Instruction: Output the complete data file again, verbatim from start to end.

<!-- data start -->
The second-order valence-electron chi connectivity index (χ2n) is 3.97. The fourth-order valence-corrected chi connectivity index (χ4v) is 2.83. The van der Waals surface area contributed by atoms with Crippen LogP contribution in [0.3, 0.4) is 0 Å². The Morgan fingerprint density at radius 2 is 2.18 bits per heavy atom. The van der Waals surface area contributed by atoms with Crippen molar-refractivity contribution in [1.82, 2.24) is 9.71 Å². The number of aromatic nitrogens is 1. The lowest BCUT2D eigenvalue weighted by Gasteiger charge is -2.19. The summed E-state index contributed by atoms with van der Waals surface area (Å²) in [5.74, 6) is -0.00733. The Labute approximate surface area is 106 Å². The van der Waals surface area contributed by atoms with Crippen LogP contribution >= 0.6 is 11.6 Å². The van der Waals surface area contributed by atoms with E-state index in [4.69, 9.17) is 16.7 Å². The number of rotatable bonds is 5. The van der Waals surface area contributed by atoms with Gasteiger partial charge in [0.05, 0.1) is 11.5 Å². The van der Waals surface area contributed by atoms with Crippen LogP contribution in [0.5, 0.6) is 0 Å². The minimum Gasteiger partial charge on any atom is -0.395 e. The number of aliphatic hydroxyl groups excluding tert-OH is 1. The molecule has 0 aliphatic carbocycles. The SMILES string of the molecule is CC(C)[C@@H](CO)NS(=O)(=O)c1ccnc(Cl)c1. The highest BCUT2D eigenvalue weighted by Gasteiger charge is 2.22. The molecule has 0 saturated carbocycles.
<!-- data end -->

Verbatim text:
The second-order valence-electron chi connectivity index (χ2n) is 3.97. The fourth-order valence-corrected chi connectivity index (χ4v) is 2.83. The van der Waals surface area contributed by atoms with Crippen LogP contribution in [0.3, 0.4) is 0 Å². The Morgan fingerprint density at radius 2 is 2.18 bits per heavy atom. The van der Waals surface area contributed by atoms with Crippen molar-refractivity contribution in [1.82, 2.24) is 9.71 Å². The number of aromatic nitrogens is 1. The lowest BCUT2D eigenvalue weighted by Gasteiger charge is -2.19. The summed E-state index contributed by atoms with van der Waals surface area (Å²) in [5.74, 6) is -0.00733. The Labute approximate surface area is 106 Å². The van der Waals surface area contributed by atoms with Crippen LogP contribution >= 0.6 is 11.6 Å². The van der Waals surface area contributed by atoms with E-state index in [4.69, 9.17) is 16.7 Å². The number of rotatable bonds is 5. The van der Waals surface area contributed by atoms with Gasteiger partial charge in [0.05, 0.1) is 11.5 Å². The van der Waals surface area contributed by atoms with Crippen LogP contribution in [0.5, 0.6) is 0 Å². The minimum Gasteiger partial charge on any atom is -0.395 e. The number of aliphatic hydroxyl groups excluding tert-OH is 1. The molecule has 0 aliphatic carbocycles. The SMILES string of the molecule is CC(C)[C@@H](CO)NS(=O)(=O)c1ccnc(Cl)c1. The highest BCUT2D eigenvalue weighted by Gasteiger charge is 2.22. The molecule has 0 saturated carbocycles.